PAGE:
I'm truly hope this trip goes well because my airplane flight has been cancelled 4 times already. And like I said I would like to Zimbabwe, Zambia and Tanzania down the road.
     
    Last edited: Apr 13, 2009
  5. Calhoun

    Calhoun AH Enthusiast

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    ...Jerome.. My first safari I used Taxidermy International as my Taxidermist & Fakirs Transport cc. was the shipper. I was very upset with the shipper as for 1 crate not overly big they were charging $1800.00 U.S. to ship home. I put up a stink & asked for a price to send them by boat. In return they just flew them to the states & I was stuck with a huge bill!! There reply was you still had to truck them from the east coast of the States so we just got them closer to you!!That was Nov. 2004.
    >>2nd safari I used Highveldt as the taxidermist & Safari Cargo Systems was the shipper. Things went very well as the shipper was more than upfront & with the same size crate cost me $1019.00 to Chicago in the states. That shipment I received the end of March.
    ...I never personally picked a shipper , but I can see that you guys are right & it's an important issue that most hunters overlook, or should I say just rely on the taxidermist.. I can see why there are a lot of unhappy clients out there when the shipment finally gets home!!!
     
  6. AfricaHunting.com

    AfricaHunting.com FOUNDER AH Ambassador

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    Calhoun, I am glad that you shared with all of us what companies you used, how much you paid, the level of service that you received and how long it took. It's a good example of the difference in prices and service that you can experience with different companies and proves that you should not just accept a recommendation without checking out the company. I really think it's helpful when members are willing to tell others what they paid, how satisfy they were and what they would do the same / differently...
     
  7. Calhoun

    Calhoun AH Enthusiast

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    ... Thanks Jerome I have no problem telling prices as I hope no one ever gets burned!! One thing that does irritate me about the taxidermist prices are their prices for crates. One of those outfits was 10% & the other was 20% of the taxidermist bill. Both taxidermist bills were $4,000 - $5,000 US. Now I don't know the price of wood in Africa but I suspect it isn't as bad as in the States. But I do know the wages in South Africa aren't near what they are in the USA. So why the high prices? One company made a hell of a crate & the other one I wouldn't have used it for a Deer stand!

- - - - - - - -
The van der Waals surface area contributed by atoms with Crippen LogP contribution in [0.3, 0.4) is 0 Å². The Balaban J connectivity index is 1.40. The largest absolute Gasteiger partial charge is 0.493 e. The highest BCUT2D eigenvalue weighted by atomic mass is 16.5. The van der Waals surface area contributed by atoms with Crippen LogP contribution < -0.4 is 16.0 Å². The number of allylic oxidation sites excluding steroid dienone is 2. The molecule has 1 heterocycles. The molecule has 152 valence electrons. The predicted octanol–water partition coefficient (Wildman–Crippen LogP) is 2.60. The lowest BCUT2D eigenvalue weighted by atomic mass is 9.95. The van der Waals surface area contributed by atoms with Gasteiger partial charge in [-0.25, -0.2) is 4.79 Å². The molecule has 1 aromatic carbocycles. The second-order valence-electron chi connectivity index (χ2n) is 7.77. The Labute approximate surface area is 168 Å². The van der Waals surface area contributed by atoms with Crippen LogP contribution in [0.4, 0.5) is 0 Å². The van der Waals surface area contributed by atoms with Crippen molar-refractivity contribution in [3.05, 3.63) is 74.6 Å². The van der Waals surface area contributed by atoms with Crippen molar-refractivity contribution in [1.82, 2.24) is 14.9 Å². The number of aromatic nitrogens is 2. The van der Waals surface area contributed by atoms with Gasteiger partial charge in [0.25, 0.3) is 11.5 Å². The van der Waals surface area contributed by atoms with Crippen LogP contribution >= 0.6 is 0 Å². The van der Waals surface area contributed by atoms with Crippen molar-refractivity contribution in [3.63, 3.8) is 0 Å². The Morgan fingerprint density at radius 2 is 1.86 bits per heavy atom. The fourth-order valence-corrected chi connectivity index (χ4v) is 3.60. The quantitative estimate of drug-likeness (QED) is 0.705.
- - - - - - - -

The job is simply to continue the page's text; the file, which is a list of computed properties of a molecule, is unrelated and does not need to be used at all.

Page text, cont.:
.....People I talked to before I went on my first safari said the prices of taxidermy in Africa doesn't compare with the costs in the states. Well you start adding everything up.. there costs have risen tremendously & throw in the cost of a luxury crate, shipping etc. these taxidermists may just price themselves out of buisness. One would think they would stay low enough that it would be a no BRAINER to get it done in Africa! But then again the word greed comes in to play!! But then again they will probably just raise the price of dipping as that seems to be rising everytime I look at a price list!!
     
  8. Frederik

    Frederik AH Enthusiast

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    This is my take on the whole subject.

    You are spending a lot of money on hunting already and depending on what you have hunted you have to about pay the same for the taxidermy alone. Make sure whatever you get mounted or worked on is worth it for you. Euro mounts with a nice size photo underneath it is a lot cheaper.

    Then not to be melancholy but you aint gonna live forever what will happen to the mounts after you are gone ? If it will be kept as an heirloom in the family great if it's gonna be put away in a cellar or some other odd place why waste the money rather hunt it all out.

    Some mounts are special and should be done but instead in saying yes to all of them in the heat of the moment rather wait and think about it. Sure get it skinned correctly and prepare it for the taxidermist but if you are not going to mount it then the taxidermsit will have an extra cape and you will have more cash inyour pocket for the next trip.
     
  9. AfricaHunting.com

    AfricaHunting.com FOUNDER AH Ambassador

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    Frederik, you made some very good points to consider.
     
  10. enysse

    enysse AH Ambassador

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    I found a great taxidermist in South Africa. But I will use him for all my work. His rates are good, work is excellent and he is a shipping agent. Contact me for more information.

    The greed factor is terrible in Africa. So many outfitters are steering their clients to where they can get a great cut of the action. The taxidermists in turn have made there dip and pack prices crazy! You almost have to get it mounted otherwise you can kiss another $1000 to $2000 good-bye. And the taxidermy prices are nuts!!! The product is not close to America quality for the most part. My guy is pretty great.